Cancer (50+ years)

Older Māori adults had significantly higher cancer registration rates than older non-Māori adults for all cancers (Table 19). Although the cancer registration rate for Māori males aged 50–64 years was significantly higher than for non-Māori (RR 1.19, CI 1.10–1.28), the disparity was greatest for Māori females, who had a cancer registration rate over 1.5 times that of non-Māori females the same age (RR 1.68, CI 1.57–1.79). Similar patterns were observed in cancer registrations of the 65+ years age group, with significantly higher rates for Māori compared with non-Māori (RR 1.14, CI 1.05–1.24 for males; RR 1.46, CI 1.33–1.59 for females).

In the 50–64 years age group, all-cancer mortality rates for Māori of both genders were over twice those of non-Māori (RR 2.25, CI 2.03–2.51 for males; RR 2.53, CI 2.28–2.80 for females). For the 65+ years age group, the all-cancer mortality rate was 1.5 times higher for Māori males compared to non-Māori males of the same age (RR 1.54, CI 1.41–1.67) and for females the disparity was even greater (RR 1.75, CI 1.60–1.91).

Across all cancer types, the disparities between Māori and non-Māori were generally greater in cancer mortality than in cancer registration.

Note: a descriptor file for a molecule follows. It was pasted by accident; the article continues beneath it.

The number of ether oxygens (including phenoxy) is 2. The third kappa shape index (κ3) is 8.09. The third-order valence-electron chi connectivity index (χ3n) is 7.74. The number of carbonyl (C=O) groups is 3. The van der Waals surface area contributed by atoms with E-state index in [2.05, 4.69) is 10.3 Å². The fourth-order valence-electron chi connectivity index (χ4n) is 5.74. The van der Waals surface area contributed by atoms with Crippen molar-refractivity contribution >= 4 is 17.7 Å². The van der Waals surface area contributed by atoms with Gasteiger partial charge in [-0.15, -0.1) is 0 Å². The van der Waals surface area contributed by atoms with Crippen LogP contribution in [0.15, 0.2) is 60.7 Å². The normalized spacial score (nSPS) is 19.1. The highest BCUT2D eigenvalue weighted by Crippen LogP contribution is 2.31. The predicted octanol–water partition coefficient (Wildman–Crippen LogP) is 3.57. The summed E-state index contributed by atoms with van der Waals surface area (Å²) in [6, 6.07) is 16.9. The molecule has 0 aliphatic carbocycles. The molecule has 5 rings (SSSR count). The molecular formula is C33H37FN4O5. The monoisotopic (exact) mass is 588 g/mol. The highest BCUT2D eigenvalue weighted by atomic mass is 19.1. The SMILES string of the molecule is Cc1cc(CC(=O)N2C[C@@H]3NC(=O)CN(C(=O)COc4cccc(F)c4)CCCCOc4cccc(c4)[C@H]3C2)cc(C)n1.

How to interpret results – tables

Table 19: Cancer indicators, Māori and non-Māori, by gender, 2005–07
  Males Females
  50–64 years 65+ years 50–64 years 65+ years
Indicator Māori non-Maori Māori non-Māori Māori non-Māori Māori non-Māori
All cancer registrations, 2005–07, rate per 100,000 908.5
(843.6–977.1)
766.2
(748.9–783.7)
2604.7
(2441.6–2775.8)
2276.9
(2242.7–2311.4)
1145.2
(1075.8–1217.8)
681.7
(665.6–698.1)
1990.4
(1856.2–2131.6)
1366.1
(1342.5–1390.0)
All cancer mortality, 2005–07, rate per 100,000 507.5
(459.2–559.5)
225.2
(215.9–234.8)
1709.0
(1569.6–1857.4)
1112.3
(1089.1–1135.9)
512.5
(466.2–562.2)
202.9
(194.2–212.0)
1284.1
(1176.4–1399.0)
734.8
(718.3–751.6)

Sources: New Zealand Cancer Registry (NZCR), Ministry of Health; Mortality Collection (MORT), Ministry of Health

Notes:
Age standardised to the 2001 Census total Māori population.
Prioritised ethnicity has been used – see Ngā Tapuae me ngā Raraunga: Methods and data sources for further information.

Figures


Figures 11–12: Female cancer registration and mortality rates, Māori and non-Māori, 50–64 years, 2005–07

The most common cancers registered for Māori females aged 50−64 years were breast, lung, colorectal, uterine and stomach* (Figure 11). The leading causes of cancer death for Māori females were lung, breast, colorectal, stomach and cervical (Figure 12).